Connect with us

Hi, what are you looking for?

Aquanet Fix

How ROB HALFORD Turned an Obscure Metal Band into the Biggest Band in Phoenix Overnight


Rob Halford has always had a soft spot in his heart for Phoenix. In the early 80s, (as detailed in chapter ten of his memoir Confess), Halford spoke about his time in Phoenix, which he started visiting on the regular around 1981. For the last three decades, Halford has called Paradise Valley, Arizona (about twenty minutes from Phoenix), home, usually spending the summers at his residence in Walsall, England. In the very early 80s, Halford was still enjoying the hedonistic metalhead lifestyle partying all night and hitting up local metal clubs in Phoenix like Mr. Lucky's – one of the city's most legendary clubs, featuring a giant sign lit with a rather terrifying-looking court jester welcoming you in. Not unlike the equally intimidating clown that still hangs here in Seattle at the beloved punk venue, The Funhouse

Now, onto the story of how the Metal God quite literally made the local Phoenix band Surgical Steel a heavy metal sensation overnight. Because if we've learned anything about Rob Halford over the decades, it is that he can pretty much do anything. If someone told me that Rob could fly, I'd happily believe them without evidence. During his early days in Phoenix, Halford became good pals with Surgical Steel guitarist Jim Keeler. According to an interview with Badlands bassist Greg Chaisson, who was living and working in Phoenix at the time, he got a call from Keeler asking him if he was watching the Larry Holmes/Jerry Cooney fight on Pay Per View, broadcast in the summer of 1982.

After Chaisson confirmed he was in fact watching the bout, Keeler asked him if he could drop by either Mr. Lucky's (where Chaisson worked) or Chassion's home to watch it, and could bring a "friend.” When Keeler then told him his friend was none other than Rob Halford, Chaisson was quick to doubt his pal. This all changed of course when Keeler showed up with Rob in tow. While hanging out they ended up listening to some jams by Surgical Steel, which Rob dug. This makes sense as Surgical Steel was known for including a number of Judas Priest covers in their live shows, and the vocals of Jeff Martin (who later played drums for Badlands), bore a distinct resemblance to Halford's. Martin also became known for dressing up as "Officer Steel" during live shows–and if you know anything about JP, you know Rob’s “look” has also been compared to a kind of headbanging cop, up to no good. At some point, Rob asked about upcoming Surgical Steel gigs and made arrangements to come to one when he was back in town. If this all sounds like a heavy metal fever dream for an under-the-radar band, just wait. It gets more like a "Dear Penthouse, I can't believe this happened to me" kind of situation. 

Rob made good on his promise to see the band live when he returned to Phoenix. Not only did Rob show up to the gig, but he also arranged it himself, booking a large warehouse space for it and charging five bucks at the door, with plenty of beer flowing inside. The show was in no way legal, but it went off without a hitch. Halford also joined Surgical Steel on stage and performed six Priest songs with the band. Much to the delight of, well, everybody with eyes and ears. Word spread fast about what most might have thought was a one-off event and suddenly, or as already stated, pretty much overnight, Surgical Steel became the biggest heavy metal band in Phoenix. And, as it turns out, it wasn't the last gig Surgical Steel would perform with Halford at the helm.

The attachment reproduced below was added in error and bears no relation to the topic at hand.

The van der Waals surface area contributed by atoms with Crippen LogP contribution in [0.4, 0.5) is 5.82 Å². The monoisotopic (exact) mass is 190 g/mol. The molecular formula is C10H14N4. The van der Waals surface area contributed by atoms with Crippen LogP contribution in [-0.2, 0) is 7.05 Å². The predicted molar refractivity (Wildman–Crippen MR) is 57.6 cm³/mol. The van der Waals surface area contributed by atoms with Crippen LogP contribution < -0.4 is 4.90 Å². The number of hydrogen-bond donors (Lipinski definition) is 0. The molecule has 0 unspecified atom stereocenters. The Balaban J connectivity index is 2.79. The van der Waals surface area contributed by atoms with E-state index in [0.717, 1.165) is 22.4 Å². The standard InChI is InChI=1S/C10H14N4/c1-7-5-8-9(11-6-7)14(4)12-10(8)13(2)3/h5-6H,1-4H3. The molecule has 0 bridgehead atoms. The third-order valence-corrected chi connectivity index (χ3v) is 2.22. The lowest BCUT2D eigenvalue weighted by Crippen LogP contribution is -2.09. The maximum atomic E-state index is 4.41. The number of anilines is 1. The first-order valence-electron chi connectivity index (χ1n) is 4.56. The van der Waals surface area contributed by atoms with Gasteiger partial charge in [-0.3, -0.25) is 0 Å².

According to Chaisson, Halford would join Surgical Steel for at least six – if not ten – more gigs whenever he was in town, and wherever they could find a place to play. Roller Skating rinks? Check! Bingo Halls? Check! Road Warrior-style shows in the middle of the desert in front of a few thousand of Phoenix's luckiest headbangers? Yep. Halford even recorded a song with Surgical Steel, which they self-released on cassette in 1982 with Halford singing backing vocals on the song "Smooth and Fast."

Though Halford tried in earnest to help the band find a label that would sign them, it never worked out. He and Keeler would keep working together, this time launching the Phoenix-centric entertainment magazine Where It's Hot. And though it doesn't seem like something that should exist, there is footage of Rob and Keeler talking about Where It's Hot (and all kinds of other things), on the very cable-access-y looking show Backstage Pass. What a world

How ROB HALFORD Turned an Obscure Metal Band into the Biggest Band in Phoenix Overnight

A photo from a YouTube video of Rob Halford performing with Surgical Steel back in the day in Phoenix. 

One last bit about Surgical Steel worth sharing is their appearance in the 1985 film Thunder Alley, shot in Phoenix, starring former teenage-heartthrob Leif Garrett (then 24). In the film, Surgical Steel play themselves and contributed two songs to the soundtrack: "Surrender," and "Give Me Back My Heart,” which they perform “live” in the movie. Lastly, as I understand it, all of the guitar tracks were performed by Scott Shelly. Shelly was not only a guitarist, but an instructor who first introduced the electric six-string guitar to a young Randy Rhoads. According to Randy's brother Kelle, Shelly taught Rhoads for approximately nine months before telling his mother Delores that her son's mastery of the instrument had far eclipsed his own. Now, let's listen to Rob and Surgical Steel while wishing we could have been there ourselves–or maybe you were? Let us know!

Surgical Steel "Smooth and Fast" featuring the vocals of Rob Halford (1982). 
Surgical Steel in 'Thunder Alley.' 
Surgical Steel's video for "To the Bitter End." You can really hear the similarities to Halford's vocal style in Jeff Martin's vocals on this track.

Show Comments / Reactions

You May Also Like